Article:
Hundreds gathered Saturday for Wyandanch Family Day -- a decades-old celebration of peace, love and unity.
The joyful event at Wyandanch Park was held nine days after the hamlet was rocked by a triple slaying.
A gunman -- who has not yet been arrested -- shot and killed three people and wounded another as they sat in a sport-utility vehicle on Davidson Street, less than a mile from the park.
But residents -- intent on enjoying a warm, sunny day -- stressed Saturday that most people in the community are hardworking and peaceful.
"Wyandanch is love. We all love each other. That's the 2 percent that does those things," Family Day coordinator Kevin Spann said of the violence. "Ninety-eight percent of us go to work, go to church and go home and spend time with our kids. We're the least visible part of Wyandanch; we're the quiet majority."
The event, which Spann said started in 1968, featured a nearly mile-long parade that began on Straight Path at Long Island Avenue. Dozens of marching bands, dancers and church, community and motorcycle groups formed the procession. Trucks from local fire departments, including Wyandanch, North Amityville and Gordon Heights, also participated.
That was followed by a day full of music, food and "togetherness," as Spann called it.
Emmanuel Alvar, 18, a Wyandanch native, walked in the parade with a group of about a dozen representing the Wyandanch Public Library -- all wearing lime green T-shirts.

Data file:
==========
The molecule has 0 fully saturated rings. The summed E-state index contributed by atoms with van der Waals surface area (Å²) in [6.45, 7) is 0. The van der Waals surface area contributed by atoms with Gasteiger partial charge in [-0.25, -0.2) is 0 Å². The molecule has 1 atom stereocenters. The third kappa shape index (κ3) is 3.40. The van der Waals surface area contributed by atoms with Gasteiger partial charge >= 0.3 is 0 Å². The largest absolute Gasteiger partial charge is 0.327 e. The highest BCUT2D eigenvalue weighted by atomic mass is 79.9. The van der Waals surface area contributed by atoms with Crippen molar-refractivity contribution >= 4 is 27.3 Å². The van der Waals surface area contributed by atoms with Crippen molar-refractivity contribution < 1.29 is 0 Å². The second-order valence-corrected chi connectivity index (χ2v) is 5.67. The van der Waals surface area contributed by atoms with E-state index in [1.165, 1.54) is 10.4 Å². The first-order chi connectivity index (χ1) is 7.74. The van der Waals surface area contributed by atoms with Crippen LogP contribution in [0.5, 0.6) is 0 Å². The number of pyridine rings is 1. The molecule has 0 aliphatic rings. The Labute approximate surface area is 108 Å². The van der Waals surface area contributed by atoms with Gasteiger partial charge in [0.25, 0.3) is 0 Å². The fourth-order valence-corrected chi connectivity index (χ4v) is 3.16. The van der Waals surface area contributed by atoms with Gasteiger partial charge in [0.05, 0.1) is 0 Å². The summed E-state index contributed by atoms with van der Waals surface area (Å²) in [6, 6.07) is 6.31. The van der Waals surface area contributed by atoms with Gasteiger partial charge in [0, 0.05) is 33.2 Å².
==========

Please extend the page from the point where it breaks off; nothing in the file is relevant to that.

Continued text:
Alvar, a library maintenance worker, is set to graduate this month from Wyandanch High School.
"When this day comes around, everyone knows summer is right around the corner," he said. "We want people to come here and see we live in a good place."
Across the park, people laughed, caught up with friends and neighbors, took selfies, played basketball and fired up barbecues.
While Suffolk County police officers patrolled the grounds by foot and bicycle, Risco Mention-Lewis, the department's deputy commissioner, addressed the crowd.
She touted the success of the Wyandanch Community Resource Center, which has grown from serving 30 children a month to about 400. And she praised the #Enough Committee, which is devoted to reducing crime and keeping kids on the right path.
"Police don't stop crime," Mention-Lewis said afterward. "Really, crime is stopped through influence and social control . . . The community has to go and say, 'Not on my corner.' "